In 2009 Reynolds left Tetra Tech and started ECS, transforming the four acres around his home into a training ground with pipes, manholes, and catch basins. ECS soon had a team of certified sewage detection dogs serving the Great Lakes area.
The West Coast team began after the City of Santa Barbara (CA) invited the Reynolds and their dogs to help locate the source of leaks causing problems for its residents and businesses. A highlight was the investigation of a storm drain in La Cumbre Plaza, a popular outdoor shopping area. Fecal bacteria had been present in the drain for several years. “The problem had eluded the investigators to the extent that a diversion had been installed to a waste water treatment plant to keep the bacteria from impacting a beach where the drain emptied to the ocean,” Reynolds said.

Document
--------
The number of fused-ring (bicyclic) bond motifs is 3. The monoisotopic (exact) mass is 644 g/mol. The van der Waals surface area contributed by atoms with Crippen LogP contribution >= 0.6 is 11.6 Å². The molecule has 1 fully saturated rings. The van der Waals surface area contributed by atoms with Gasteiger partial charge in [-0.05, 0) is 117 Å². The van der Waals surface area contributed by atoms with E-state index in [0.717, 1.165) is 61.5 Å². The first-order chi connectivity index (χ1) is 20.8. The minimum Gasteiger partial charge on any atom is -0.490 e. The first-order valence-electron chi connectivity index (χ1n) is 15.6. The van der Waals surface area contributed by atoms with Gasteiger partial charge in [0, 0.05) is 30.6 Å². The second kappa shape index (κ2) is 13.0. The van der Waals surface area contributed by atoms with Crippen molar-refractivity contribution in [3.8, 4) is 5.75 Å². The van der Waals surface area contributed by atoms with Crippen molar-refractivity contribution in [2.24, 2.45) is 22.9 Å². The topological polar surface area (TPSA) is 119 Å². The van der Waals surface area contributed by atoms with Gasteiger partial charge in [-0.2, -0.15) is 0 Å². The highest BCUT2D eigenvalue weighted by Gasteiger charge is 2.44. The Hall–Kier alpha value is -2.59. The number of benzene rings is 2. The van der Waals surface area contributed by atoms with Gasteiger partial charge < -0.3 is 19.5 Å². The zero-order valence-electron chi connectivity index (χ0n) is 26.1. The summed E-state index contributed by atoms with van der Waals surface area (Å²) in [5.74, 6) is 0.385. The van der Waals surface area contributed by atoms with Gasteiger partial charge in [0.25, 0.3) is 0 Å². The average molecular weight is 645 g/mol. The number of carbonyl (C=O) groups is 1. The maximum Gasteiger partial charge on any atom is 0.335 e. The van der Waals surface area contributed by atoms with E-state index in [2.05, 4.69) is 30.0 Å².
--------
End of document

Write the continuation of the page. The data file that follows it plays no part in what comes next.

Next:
In short order, Sable and Logan tracked the contamination source to the upper end of the storm drain. “A broken sanitary sewer was found to be discharging into the storm drain,” Reynolds said. “The break was fixed immediately by the city.”
The success got the attention of a San Francisco-area dog training group that wanted to learn to train its dogs for the task. In June 2012, Reynolds flew out to get them started on the sewage detection training. Everyone on the team is an AKC agility competitor, and the members often plan practices after trials “since we are already together,” Hervel said.
Trainers make the work like a game that results in lots of rewards for finding the right scent.
“You start with the dog finding food by pairing the food with the target odor. The food is gradually removed and now you have a dog that wants to find the target odor,” said Dustin Kerwin, member of the West Coast team with his All-American Dog, Paula.